If you were to watch an experienced cook make cacio e pepe, you might think it was as simple as cook spaghetti and drain. Toss with olive oil, butter, black pepper, and grated Pecorino Romano cheese. Serve. But the simplest recipes can often be the most challenging to get right, and so it is with cacio e pepe. Follow these instructions and, if you’re lucky, you’ll get what you’re after, a creamy, emulsified sauce that coats each strand of spaghetti with intense flavour. It might take a few tries to get it just right, but so worth the effort. Here’s how to make it perfectly every time.
- 2 Tbsp extra-virgin olive oil, divided
- Coarsely grounded black pepper
- Kosher salt
- 1/2 pound spaghetti
- 2 Tbsp unsalted butter
- Pecorino Romano cheese, about 1 cup, finely grated on a Micro-plane
- Heat 3 Tbps olive oil and about a Tsp of black pepper in a medium skillet over medium0low heat until ingredients are fragrant and pepper is barely starting to sizzle, about 1 minute. Set aside
- Place spaghetti in a large skillet and cover with water. Season with a pinch of salt, then bring to a boil over high heat, stirring spaghetti occasionally with a fork or wooden spoon to prevent it from clumping. Cook until spaghetti is al dente (typically about 1 minute less than the package recommends).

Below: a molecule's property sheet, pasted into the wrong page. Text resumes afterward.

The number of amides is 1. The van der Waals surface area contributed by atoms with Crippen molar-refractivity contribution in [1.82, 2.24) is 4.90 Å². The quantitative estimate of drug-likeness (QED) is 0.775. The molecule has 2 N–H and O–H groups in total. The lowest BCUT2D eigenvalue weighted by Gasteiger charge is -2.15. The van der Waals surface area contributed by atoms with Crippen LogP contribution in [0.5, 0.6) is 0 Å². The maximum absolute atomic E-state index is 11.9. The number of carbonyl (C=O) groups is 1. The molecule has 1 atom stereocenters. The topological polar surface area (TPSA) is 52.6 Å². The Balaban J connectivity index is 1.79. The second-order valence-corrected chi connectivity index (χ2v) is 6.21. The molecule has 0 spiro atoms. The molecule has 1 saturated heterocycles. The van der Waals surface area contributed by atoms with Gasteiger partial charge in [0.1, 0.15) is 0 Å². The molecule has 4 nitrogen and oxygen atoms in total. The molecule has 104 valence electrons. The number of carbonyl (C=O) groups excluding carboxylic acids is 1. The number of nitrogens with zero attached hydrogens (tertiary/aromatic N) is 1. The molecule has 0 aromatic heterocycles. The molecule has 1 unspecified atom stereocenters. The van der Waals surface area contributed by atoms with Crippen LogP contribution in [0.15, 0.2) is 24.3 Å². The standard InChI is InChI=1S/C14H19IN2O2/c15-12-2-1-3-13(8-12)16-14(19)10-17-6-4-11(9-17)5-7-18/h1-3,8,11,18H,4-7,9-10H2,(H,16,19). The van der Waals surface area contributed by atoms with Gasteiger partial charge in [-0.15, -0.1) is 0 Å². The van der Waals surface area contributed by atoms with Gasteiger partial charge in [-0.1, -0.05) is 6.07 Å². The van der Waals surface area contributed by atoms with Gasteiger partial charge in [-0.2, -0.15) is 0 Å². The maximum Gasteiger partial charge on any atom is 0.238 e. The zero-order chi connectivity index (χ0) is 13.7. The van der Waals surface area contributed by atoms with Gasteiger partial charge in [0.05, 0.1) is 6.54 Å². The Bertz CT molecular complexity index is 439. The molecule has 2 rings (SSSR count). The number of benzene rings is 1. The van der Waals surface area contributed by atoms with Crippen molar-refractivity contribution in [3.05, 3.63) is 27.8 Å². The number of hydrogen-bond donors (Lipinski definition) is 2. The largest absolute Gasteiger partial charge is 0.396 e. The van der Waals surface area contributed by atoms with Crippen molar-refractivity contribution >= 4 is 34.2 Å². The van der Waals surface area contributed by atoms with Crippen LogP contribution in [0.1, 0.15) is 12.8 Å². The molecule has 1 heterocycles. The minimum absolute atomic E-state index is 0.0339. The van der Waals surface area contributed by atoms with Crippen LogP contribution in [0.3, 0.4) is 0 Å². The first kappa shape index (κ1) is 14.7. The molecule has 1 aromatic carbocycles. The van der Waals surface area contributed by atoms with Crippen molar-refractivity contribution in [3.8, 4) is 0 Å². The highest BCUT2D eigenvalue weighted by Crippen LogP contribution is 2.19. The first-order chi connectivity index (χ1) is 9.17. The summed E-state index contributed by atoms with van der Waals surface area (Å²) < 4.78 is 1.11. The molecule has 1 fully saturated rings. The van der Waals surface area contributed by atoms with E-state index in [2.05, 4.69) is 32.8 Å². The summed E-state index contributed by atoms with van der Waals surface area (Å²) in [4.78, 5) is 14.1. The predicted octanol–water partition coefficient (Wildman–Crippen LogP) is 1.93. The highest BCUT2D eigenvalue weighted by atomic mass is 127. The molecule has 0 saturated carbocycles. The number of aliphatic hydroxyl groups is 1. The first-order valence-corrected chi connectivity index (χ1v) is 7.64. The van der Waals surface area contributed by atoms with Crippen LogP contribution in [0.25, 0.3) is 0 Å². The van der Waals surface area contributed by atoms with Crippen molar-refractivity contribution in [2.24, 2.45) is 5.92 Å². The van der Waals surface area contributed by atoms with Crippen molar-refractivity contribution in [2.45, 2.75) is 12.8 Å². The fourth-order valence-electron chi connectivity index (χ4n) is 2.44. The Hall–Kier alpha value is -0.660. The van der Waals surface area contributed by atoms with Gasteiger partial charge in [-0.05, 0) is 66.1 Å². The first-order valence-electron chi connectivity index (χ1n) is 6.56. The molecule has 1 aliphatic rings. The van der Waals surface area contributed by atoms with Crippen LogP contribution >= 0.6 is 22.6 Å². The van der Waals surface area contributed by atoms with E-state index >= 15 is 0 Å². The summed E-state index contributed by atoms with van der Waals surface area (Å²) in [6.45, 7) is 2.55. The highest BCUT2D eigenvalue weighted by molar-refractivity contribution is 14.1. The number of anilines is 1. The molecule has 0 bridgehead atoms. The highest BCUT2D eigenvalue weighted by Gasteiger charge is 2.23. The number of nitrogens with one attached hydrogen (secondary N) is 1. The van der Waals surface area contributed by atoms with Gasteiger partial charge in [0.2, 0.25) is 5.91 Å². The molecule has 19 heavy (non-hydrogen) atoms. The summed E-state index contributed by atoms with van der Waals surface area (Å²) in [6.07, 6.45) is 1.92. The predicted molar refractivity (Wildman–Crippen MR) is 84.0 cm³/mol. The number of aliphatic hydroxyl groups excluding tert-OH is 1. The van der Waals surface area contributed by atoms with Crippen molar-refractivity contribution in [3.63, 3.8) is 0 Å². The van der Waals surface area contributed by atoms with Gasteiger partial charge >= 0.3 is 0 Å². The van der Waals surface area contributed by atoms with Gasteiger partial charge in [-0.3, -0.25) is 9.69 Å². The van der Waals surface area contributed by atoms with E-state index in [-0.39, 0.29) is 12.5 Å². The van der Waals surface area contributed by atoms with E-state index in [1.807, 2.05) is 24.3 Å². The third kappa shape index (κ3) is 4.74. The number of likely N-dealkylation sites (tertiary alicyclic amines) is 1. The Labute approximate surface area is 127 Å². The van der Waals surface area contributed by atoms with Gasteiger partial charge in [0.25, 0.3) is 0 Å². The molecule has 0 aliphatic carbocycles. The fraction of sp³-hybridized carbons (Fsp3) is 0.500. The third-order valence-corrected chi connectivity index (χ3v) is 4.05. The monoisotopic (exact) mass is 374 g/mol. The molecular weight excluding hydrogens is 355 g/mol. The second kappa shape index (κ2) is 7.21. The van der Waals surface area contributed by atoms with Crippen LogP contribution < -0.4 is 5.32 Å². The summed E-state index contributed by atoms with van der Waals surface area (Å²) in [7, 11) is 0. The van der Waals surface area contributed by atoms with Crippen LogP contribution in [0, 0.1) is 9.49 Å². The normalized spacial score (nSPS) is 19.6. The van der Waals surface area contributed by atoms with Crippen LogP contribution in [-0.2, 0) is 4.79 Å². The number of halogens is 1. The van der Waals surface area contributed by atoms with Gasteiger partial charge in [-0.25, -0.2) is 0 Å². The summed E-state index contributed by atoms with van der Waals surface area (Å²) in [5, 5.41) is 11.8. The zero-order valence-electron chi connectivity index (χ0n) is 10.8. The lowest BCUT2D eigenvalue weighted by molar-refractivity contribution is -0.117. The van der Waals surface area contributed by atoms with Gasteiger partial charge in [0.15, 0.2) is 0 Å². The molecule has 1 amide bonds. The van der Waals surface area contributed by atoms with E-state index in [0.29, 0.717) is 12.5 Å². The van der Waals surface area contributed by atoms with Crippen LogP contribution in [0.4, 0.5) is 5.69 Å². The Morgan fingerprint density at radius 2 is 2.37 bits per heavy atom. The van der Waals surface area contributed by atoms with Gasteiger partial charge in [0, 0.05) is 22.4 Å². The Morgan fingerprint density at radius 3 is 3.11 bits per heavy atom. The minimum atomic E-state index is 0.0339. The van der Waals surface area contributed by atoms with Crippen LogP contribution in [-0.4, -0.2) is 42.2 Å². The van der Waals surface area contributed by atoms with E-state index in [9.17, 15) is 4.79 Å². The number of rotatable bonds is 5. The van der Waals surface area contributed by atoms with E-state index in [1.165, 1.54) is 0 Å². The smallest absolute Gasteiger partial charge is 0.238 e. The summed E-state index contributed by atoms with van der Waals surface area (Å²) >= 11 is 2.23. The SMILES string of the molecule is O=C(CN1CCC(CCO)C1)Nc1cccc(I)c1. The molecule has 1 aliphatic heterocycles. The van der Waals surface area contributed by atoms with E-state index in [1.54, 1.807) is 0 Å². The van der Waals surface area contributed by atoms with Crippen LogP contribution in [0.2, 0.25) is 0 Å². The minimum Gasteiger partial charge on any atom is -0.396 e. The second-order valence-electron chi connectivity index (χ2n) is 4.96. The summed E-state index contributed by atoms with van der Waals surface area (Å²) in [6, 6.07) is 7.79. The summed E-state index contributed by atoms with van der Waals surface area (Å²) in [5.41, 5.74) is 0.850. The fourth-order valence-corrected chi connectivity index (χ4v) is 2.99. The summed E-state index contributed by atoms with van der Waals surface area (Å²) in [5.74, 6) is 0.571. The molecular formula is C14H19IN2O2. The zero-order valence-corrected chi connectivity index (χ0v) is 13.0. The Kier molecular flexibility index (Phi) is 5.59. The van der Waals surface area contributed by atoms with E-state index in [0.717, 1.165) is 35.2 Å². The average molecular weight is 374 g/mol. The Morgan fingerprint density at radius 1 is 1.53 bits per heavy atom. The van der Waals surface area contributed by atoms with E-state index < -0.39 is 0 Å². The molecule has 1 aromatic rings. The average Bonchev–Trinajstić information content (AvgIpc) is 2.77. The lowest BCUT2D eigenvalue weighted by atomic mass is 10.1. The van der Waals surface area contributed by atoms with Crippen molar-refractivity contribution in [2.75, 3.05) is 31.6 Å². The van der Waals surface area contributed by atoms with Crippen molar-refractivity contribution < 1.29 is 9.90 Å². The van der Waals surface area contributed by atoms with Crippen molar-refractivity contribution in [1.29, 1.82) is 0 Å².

- Transfer 2 to 3 Tbsp of pasta cooking water to the skillet with the olive oil/pepper mixture. Stir in Butter.
- Using tongs, lift spaghetti and transfer it to the oil/butter mixture.
- Add cheese and remaining tablespoon olive oil to the skillet and stir with a fork until cheese is completely melted. Add a few more tablespoons of pasta water to the skillet to adjust consistency, reheating as necessary until the sauce is creamy and coats each strand of spaghetti.
- Season to taste with salt and more black pepper. Serve immediately, with extra grated cheese and black pepper.
WHY IT WORKS
Using toasted and fresh black pepper doubles up on flavour, giving the dish more complexity.
Grating the cheese very finely on a microplane instead of shredding it helps it incorporate more smoothly. Finishing the pasta and cheese in a separate skillet ensures that the cheese doesn’t clump up from the residual heat in the pasta pan. Cooking the pasta in a skillet instead of a pot helps concentrate the starch in the water, making the sauce smoother.